NHL, players agree on hockey deal

calexander@newsobserver.comJanuary 6, 2013 

— At long last, it’s time to play hockey again.

The National Hockey League, ending what seemed to be an interminable nightmare, will soon be dropping the puck and starting the season. The Carolina Hurricanes will be back on the ice, trying to win games and reach the Stanley Cup playoffs, trying to win back their fans.

The NHL and NHL Players Association announced early Sunday that they had approved the framework on a new collective bargaining agreement that would end the players lockout and finally start the regular season. The two sides met for 16 hours in New York, aided by federal mediator Scot L. Beckenbaugh, before agreeing in principle on a CBA just before 5 a.m. Sunday.

Canes fans got a nice taste of hockey Sunday at PNC Arena. The Charlotte Checkers, Carolina’s American Hockey League affiliate, faced the Norfolk Admirals, and the excitement in the building was palpable as the Checkers won 3-1.

“This could not have worked out any better, could it?” Hurricanes coach Kirk Muller said, looking out at the crowd of 10,256. “What a perfect way to get things started.”

While no details of the CBA have been released, it’s thought to be a 10-year deal that has an opt-out by either the league or union after eight years. The players and league are expected to divide annual hockey-related revenue 50-50 – the players received 57 percent, or about $1.88 billion, last season.

The NHL training camps begin this week, and a 50- or 48-game regular season would start a week later, possibly Jan. 19. The teams are awaiting schedules from the league.

“We will have a number of challenges we don’t normally have,” Hurricanes general manager Jim Rutherford said Sunday, talking in general terms about the agreement. “We have a challenge, publicly, with our fans, who are such a huge part of our game. We know it has been a frustrating time for them. It has been a frustrating (time) for our sport.

“It has been a frustrating time for everybody – for the fans, for the workers, for the players, for everyone who has been affected. We will need to put this behind us even as we recognize this has affected so many people, and try to move forward in a positive manner.”

NHL commissioner Gary Bettman and NHLPA executive director Donald Fehr, so often at odds during the labor dispute, joined each other in announcing the CBA agreement Sunday morning.

“The details ... need to be put to paper,” Bettman told reporters in New York. “We have to dot a lot of i’s and cross a lot of t’s. There is still a lot of work to be done, but the basic framework has been agreed upon. We have to go through a ratification process and the board of governors has to approve it from the league side and, obviously, the players have to approve it as well.”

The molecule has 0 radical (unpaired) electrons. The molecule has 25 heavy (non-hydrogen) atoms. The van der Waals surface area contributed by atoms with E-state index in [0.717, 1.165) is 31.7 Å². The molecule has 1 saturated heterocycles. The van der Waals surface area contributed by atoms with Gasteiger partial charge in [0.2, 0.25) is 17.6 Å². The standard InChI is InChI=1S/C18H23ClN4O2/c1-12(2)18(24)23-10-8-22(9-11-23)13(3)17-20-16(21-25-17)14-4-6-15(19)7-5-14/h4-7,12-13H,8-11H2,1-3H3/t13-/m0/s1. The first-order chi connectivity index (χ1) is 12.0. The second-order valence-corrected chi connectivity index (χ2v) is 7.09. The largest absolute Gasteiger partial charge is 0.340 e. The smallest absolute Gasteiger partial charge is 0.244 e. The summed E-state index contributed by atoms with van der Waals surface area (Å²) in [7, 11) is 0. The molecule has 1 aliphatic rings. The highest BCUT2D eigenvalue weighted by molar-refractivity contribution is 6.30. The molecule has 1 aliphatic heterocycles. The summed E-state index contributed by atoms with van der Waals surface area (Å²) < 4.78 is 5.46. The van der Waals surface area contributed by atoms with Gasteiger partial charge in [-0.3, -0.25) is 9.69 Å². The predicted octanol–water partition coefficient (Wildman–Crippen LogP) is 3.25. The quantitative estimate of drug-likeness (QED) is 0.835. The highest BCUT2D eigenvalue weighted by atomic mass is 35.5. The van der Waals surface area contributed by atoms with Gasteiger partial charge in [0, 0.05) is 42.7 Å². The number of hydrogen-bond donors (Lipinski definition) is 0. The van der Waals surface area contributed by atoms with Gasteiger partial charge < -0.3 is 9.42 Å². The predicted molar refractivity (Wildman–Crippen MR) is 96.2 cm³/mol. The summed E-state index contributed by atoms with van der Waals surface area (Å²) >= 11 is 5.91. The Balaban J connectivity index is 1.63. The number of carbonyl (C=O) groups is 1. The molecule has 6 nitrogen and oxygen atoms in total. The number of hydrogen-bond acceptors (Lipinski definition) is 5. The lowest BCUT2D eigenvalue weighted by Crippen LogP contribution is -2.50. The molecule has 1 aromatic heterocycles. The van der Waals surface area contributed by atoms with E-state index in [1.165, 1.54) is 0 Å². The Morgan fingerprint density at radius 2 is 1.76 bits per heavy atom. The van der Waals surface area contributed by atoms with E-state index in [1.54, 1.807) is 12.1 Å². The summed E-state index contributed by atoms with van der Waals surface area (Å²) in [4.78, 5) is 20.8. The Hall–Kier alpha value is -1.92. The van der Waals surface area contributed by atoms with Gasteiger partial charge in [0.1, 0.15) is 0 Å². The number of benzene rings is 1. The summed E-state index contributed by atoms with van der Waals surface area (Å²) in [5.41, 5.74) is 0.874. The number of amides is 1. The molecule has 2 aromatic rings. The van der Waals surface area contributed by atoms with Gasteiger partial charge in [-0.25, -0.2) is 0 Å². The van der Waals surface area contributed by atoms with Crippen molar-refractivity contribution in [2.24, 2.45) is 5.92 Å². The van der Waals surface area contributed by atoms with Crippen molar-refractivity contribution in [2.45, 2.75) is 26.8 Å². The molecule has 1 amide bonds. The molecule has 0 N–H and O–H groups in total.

Season was at risk

The players have been locked out since 11:59 p.m. Sept. 15, when the previous CBA expired. The league canceled games through Jan. 14, including the popular Winter Classic game on New Year’s Day, and the entire season appeared at risk.

Bettman canceled the 2004-2005 season during the last NHL labor dispute.

“There have been moments I thought it was canceled, then moments where I thought we were going to start in a week,” Hurricanes team captain Eric Staal said Sunday. “I’m just glad at this point we can just kind of forget about it, put it behind us and look forward to playing.”

Staal and the Canes have not been in the Stanley Cup playoffs since 2009, when Carolina reached the Eastern Conference finals. But Carolina acquired center Jordan Staal, one of Eric Staal’s three NHL-playing brothers, in a June trade with the Pittsburgh Penguins. It signed free-agent forward Alexander Semin, the former Washington Capitals scoring star. The Canes also brought back veteran defenseman Joe Corvo.

The Canes will go into the season without gritty forward Tuomo Ruutu, who is out through at least April following hip surgery. But Rutherford said he expects all other Canes players to report, including goalie Brian Boucher, who underwent shoulder surgery in the summer.

Once the season begins, it could be a mad dash to the finish line for all teams. It should create some intense hockey, but a compressed schedule could take a big physical toll on the players.

“Conditioning is a big challenge, making sure everybody is ready to go,” Muller said. “But the big thing is putting everything behind us. Attitude is going to be big. Making sure we’re focused on one thing, what this season is all about.”

Winning back trust

Some of the Canes players went overseas to play in pro leagues – Jussi Jokinen and Jamie McBain to Finland, Jiri Tlusty to the Czech Republic, Anthony Stewart to England and Andreas Nodl to Austria. Semin has played in Russia’s Kontinental Hockey League.

Defenseman Justin Faulk was assigned to the Checkers and is game-ready. And the Canes could turn to the AHL team for other players, especially early in the season.

Eric Staal said he hoped the team and players can quickly win back the trust and support of the fans once the season begins.

“No question our fans are why we play and the reason we get to do what we do for a living,” he said. “We’ll do the best we can to entertain them and hopefully there won’t be as hard a feelings as some might feel right now when we get back playing.”

That should be soon. Canes forward Patrick Dwyer may have succinctly summed everything up with his Sunday tweet: “I just want to sing from a mountaintop!”

Alexander: 919-829-8945

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